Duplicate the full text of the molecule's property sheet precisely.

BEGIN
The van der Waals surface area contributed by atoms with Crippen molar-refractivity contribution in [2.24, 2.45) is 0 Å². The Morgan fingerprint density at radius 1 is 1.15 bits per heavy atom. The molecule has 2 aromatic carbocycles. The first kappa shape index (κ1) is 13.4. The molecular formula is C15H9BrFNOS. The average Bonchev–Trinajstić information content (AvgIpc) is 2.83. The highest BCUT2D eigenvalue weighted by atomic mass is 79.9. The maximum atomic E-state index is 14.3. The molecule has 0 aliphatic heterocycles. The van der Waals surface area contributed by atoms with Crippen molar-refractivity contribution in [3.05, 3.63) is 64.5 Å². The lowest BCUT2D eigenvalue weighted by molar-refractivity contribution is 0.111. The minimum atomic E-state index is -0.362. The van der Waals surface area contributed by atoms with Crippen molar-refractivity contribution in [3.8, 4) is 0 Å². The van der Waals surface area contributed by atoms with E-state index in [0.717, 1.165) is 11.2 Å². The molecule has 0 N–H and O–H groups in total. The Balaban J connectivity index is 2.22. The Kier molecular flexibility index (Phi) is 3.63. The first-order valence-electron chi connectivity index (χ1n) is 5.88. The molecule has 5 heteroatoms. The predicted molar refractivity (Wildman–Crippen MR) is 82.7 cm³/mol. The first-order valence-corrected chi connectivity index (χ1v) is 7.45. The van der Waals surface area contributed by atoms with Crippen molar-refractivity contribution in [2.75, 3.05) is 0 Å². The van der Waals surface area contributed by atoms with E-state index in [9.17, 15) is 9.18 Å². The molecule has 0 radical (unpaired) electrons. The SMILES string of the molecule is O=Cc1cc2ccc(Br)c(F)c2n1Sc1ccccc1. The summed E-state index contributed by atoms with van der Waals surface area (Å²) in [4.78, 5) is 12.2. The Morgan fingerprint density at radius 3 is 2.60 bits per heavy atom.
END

The van der Waals surface area contributed by atoms with Crippen molar-refractivity contribution in [2.24, 2.45) is 0 Å². The Morgan fingerprint density at radius 1 is 1.15 bits per heavy atom. The molecule has 2 aromatic carbocycles. The first kappa shape index (κ1) is 13.4. The molecular formula is C15H9BrFNOS. The average Bonchev–Trinajstić information content (AvgIpc) is 2.83. The highest BCUT2D eigenvalue weighted by atomic mass is 79.9. The maximum atomic E-state index is 14.3. The molecule has 0 aliphatic heterocycles. The van der Waals surface area contributed by atoms with Crippen molar-refractivity contribution in [3.05, 3.63) is 64.5 Å². The lowest BCUT2D eigenvalue weighted by molar-refractivity contribution is 0.111. The minimum atomic E-state index is -0.362. The van der Waals surface area contributed by atoms with Crippen molar-refractivity contribution in [3.8, 4) is 0 Å². The van der Waals surface area contributed by atoms with E-state index in [0.717, 1.165) is 11.2 Å². The molecule has 0 N–H and O–H groups in total. The Balaban J connectivity index is 2.22. The Kier molecular flexibility index (Phi) is 3.63. The first-order valence-electron chi connectivity index (χ1n) is 5.88. The molecule has 5 heteroatoms. The predicted molar refractivity (Wildman–Crippen MR) is 82.7 cm³/mol. The first-order valence-corrected chi connectivity index (χ1v) is 7.45. The van der Waals surface area contributed by atoms with Crippen molar-refractivity contribution in [2.75, 3.05) is 0 Å². The van der Waals surface area contributed by atoms with E-state index in [9.17, 15) is 9.18 Å². The molecule has 0 radical (unpaired) electrons. The SMILES string of the molecule is O=Cc1cc2ccc(Br)c(F)c2n1Sc1ccccc1. The summed E-state index contributed by atoms with van der Waals surface area (Å²) in [4.78, 5) is 12.2. The Morgan fingerprint density at radius 3 is 2.60 bits per heavy atom.